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Color drama: Wild paint colors and the neighbor who hates them

June 18, 2011|By R. Daniel Foster, Special to the Los Angeles Times
  • Karen Frid said it was impossible to find the intense cobalt blue, orange and deep pink tones that she planned for the exterior of her new home in Santa Monica. So she drove to Tijuana to buy them at Comex Paint.
Karen Frid said it was impossible to find the intense cobalt blue, orange… (R. Daniel Foster / For The…)

A fall 2011 color trend report described colors called Bracken and Burlwood this way: "A sense of protection is swathed in discreet luxury, enhanced by subtle beauty searching for a new perfection. A rough, raw dimension ... rustic yet delicate, wild yet precious."

No wonder some people are afraid of color.

Such phrasing is common in the color forecast industry, which can yearn to say nothing about everything. Although you may not desire a dining room in precious hues, you probably wouldn't mind friends saying, "Wow, great paint job."

Still, the very nature of color tends to be overwrought, kicking up drama, angst, passion — even poison.

Scheele's Green, invented in 1775, killed many in the 19th century who absorbed its arsenic-based particles found in paints, candle wax, wallpaper, food dye and toys. Renaissance painters literally swooned over lead white, unequalled for lending glimmer to depictions of silver, glass and lace.

Nearer to Southern California, the stories are not as deadly, but the passion remains. Karen Frid said it was impossible to find the intense cobalt blue, orange and deep pink tones that she planned for the exterior of her new home in Santa Monica. So she drove to Tijuana to buy them at Comex Paint.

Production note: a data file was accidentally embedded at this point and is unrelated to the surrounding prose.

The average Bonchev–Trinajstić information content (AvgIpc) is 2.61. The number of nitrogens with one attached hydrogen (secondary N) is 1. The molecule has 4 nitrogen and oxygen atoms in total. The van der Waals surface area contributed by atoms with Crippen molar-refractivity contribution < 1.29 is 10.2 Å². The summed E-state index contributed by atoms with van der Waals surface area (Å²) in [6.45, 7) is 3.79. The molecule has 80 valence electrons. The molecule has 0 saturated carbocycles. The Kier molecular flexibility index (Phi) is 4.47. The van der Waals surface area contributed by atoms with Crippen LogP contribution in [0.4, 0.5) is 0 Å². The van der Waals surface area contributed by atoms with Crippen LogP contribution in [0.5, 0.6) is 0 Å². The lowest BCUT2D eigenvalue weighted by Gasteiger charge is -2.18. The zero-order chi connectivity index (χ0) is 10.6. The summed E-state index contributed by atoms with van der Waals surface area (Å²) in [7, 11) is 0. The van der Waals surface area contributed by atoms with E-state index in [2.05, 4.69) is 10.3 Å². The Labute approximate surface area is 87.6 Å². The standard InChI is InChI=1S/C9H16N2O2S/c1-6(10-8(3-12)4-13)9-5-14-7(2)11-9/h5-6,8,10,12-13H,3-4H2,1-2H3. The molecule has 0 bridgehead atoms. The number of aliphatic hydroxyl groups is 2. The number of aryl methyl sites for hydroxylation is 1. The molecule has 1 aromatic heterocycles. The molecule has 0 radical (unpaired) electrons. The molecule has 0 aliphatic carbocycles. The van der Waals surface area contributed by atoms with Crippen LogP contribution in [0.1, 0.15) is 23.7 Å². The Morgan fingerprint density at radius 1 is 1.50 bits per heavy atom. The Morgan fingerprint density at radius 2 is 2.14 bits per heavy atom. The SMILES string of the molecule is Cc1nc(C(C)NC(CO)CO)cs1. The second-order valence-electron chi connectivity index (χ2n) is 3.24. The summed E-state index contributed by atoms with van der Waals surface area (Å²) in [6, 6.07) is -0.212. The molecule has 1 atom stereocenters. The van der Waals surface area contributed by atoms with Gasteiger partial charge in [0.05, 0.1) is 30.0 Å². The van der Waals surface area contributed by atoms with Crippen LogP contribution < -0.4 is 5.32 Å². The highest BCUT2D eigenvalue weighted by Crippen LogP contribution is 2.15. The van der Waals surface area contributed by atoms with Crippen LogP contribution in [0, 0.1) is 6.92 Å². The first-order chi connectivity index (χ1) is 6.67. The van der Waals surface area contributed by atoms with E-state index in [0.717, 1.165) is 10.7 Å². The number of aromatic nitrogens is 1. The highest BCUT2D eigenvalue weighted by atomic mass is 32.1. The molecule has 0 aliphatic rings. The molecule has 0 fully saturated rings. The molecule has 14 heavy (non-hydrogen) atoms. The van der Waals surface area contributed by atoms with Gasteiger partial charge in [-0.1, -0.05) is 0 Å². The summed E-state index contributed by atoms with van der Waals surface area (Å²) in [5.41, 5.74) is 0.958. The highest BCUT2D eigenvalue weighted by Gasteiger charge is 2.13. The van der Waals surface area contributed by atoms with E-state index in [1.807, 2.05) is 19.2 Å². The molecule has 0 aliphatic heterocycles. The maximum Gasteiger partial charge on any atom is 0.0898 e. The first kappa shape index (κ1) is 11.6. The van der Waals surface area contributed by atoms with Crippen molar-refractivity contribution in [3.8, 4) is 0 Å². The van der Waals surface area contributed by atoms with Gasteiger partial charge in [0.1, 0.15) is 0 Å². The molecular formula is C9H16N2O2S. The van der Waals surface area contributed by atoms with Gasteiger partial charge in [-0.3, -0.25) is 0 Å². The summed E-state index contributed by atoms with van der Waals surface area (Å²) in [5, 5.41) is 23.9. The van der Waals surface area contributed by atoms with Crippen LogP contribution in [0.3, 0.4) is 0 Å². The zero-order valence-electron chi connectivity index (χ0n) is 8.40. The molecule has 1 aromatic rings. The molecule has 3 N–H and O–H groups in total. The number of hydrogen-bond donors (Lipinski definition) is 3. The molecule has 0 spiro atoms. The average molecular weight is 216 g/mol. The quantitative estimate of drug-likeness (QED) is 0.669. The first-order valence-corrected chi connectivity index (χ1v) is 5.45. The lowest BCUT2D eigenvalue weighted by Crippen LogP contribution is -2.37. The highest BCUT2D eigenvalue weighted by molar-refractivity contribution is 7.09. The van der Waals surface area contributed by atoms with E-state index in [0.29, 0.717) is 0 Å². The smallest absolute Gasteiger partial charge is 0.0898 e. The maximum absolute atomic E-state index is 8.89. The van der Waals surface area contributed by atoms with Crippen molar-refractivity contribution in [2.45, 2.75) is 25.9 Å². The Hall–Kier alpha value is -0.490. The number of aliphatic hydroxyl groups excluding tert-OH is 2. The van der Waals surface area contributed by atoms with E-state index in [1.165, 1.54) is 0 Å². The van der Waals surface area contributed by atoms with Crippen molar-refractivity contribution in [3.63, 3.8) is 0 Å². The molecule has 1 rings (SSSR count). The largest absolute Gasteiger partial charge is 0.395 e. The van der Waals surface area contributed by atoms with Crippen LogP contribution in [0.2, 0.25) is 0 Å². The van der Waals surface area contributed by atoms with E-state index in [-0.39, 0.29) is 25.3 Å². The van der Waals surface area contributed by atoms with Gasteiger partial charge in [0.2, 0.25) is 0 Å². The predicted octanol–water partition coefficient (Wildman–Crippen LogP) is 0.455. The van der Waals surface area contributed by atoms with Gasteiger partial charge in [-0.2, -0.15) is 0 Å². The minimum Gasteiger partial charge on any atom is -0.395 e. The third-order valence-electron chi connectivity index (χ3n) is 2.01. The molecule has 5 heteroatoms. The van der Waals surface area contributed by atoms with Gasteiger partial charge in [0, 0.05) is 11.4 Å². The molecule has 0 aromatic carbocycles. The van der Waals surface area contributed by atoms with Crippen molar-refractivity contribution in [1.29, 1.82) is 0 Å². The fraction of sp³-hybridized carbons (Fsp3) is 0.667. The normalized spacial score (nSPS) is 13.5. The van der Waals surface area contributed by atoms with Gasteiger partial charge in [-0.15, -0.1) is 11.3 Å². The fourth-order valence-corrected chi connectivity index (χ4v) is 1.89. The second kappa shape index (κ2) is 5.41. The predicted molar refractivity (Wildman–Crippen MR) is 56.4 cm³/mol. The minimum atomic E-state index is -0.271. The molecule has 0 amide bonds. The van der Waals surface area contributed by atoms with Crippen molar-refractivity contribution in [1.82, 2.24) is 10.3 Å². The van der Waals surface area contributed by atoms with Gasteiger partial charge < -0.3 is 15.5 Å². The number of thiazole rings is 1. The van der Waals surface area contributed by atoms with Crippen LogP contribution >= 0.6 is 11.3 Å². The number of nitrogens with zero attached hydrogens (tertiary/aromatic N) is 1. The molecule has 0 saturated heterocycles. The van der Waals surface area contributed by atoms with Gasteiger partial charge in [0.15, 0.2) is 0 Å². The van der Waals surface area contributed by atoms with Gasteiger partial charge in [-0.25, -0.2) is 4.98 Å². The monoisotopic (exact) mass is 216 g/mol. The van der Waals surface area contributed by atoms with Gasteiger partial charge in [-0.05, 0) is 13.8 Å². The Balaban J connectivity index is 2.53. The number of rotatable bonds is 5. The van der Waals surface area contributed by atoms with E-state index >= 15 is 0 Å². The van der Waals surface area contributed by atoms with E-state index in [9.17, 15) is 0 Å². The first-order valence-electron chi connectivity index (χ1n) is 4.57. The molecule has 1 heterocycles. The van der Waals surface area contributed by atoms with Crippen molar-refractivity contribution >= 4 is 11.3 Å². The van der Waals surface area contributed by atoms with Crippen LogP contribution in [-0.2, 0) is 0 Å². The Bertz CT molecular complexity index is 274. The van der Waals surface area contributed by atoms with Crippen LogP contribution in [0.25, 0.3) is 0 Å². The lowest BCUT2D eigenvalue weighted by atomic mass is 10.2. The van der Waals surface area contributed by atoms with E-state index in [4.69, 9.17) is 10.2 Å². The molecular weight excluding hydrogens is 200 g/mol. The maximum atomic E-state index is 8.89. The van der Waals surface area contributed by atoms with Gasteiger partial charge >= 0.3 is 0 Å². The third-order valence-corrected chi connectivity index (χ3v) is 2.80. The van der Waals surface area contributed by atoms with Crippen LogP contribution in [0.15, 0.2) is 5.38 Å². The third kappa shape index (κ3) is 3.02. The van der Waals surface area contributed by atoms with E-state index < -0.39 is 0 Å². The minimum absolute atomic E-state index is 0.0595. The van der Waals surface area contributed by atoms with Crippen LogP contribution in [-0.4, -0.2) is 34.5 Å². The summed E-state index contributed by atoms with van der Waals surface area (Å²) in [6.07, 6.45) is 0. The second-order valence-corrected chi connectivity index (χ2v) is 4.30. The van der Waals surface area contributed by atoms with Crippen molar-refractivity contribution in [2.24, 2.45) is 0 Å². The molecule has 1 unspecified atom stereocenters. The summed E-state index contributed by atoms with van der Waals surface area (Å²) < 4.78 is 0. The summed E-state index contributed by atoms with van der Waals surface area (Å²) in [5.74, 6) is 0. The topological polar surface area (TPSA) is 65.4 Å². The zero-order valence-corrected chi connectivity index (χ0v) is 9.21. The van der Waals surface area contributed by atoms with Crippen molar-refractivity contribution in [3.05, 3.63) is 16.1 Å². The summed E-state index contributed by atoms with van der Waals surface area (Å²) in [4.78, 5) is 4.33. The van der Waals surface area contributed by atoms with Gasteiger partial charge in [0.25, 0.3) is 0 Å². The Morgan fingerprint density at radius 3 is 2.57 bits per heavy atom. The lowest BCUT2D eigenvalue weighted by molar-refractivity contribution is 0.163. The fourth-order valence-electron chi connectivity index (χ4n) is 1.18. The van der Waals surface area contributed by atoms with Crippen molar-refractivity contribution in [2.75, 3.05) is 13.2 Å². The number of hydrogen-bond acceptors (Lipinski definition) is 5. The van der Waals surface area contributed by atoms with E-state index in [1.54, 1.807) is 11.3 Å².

"I especially wanted what I call Frida Kahlo blue. It's deep with a bit of violet," said Frid, who lives with her husband, Brian, and two daughters. Frid hauled home 15 five-gallon vats of Comex paint: blue for her home's base, deep pink for the middle and blue and orange for the top level of the two-story structure, finished in January. (San Diego residents have been known to cross the border to shop at Comex, but Frid cautions others to ask, as she did, if the colors they want have lead or other ingredients that may help achieve intense hues but are outlawed in California.)

Within weeks after the paint went on, two neighbors nearly came to blows over Frid's house — one man in defense, the other man in livid opposition. Another asked, "Is this legal?" Some predicted property values would plummet; others said they would rise and thanked her.

A woman in a bright yellow outfit with a golden flower in her hair scaled Frid's fence with a photographer, intent on staging an impromptu fashion shoot against the rich walls.

"One neighbor won't talk to me anymore," said Frid, who hired Patssi Valdez, the same artist and colorist behind Nely Galán's multicolored house on the Venice canals (see related article).

"Nely's colors are intense, but they're more subtle," Valdez said. "Karen's are so saturated they're like sugar candy. Very candy land."

Leatrice Eiseman, executive director of the Pantone Color Institute, said painting an entire house in bold colors sends a clear message: I'm an individual and will do it my way.

"They want attention and hope to create chatter — not necessarily a bad thing," Eiseman said.

Another of Frid's neighbors lectured her: "Let me tell you about color. Color is something you keep on the inside."

Eiseman's mother did exactly that, each spring painting the inside of the family's Baltimore row house a new color. That included an upright piano, furniture, an antique toaster and other accessories.

"Oh, she was a demon with a paint can," Eiseman said. "It was always extremely well done, in great taste because she knew her colors. And she allowed us to paint anything we wanted color-wise in our rooms. It was empowering."

New York-based designer Angelo Surmelis strives to instill such color confidence within his clients. He recently chose six colors for a client in Hidden Hills who then tripled the selection, determined to conquer her color phobia. After painting her dining room a dark celery green and the living room a butter-cream yellow, "She felt really confident about her choices," Surmelis said. "She said 'I want to put all the colors on the walls.'"

All six?

"No," she said. "Fifteen."

Surmelis' client directed workers to paint rooms shades of red, lavender, blue, green and yellow.

"I jokingly said, 'I'm afraid you're going to want to paint everything white again after it's done,'" the designer said.

Within a month the client surrendered her color wheel. And all the home's walls went back to contractor white.

home@latimes.com

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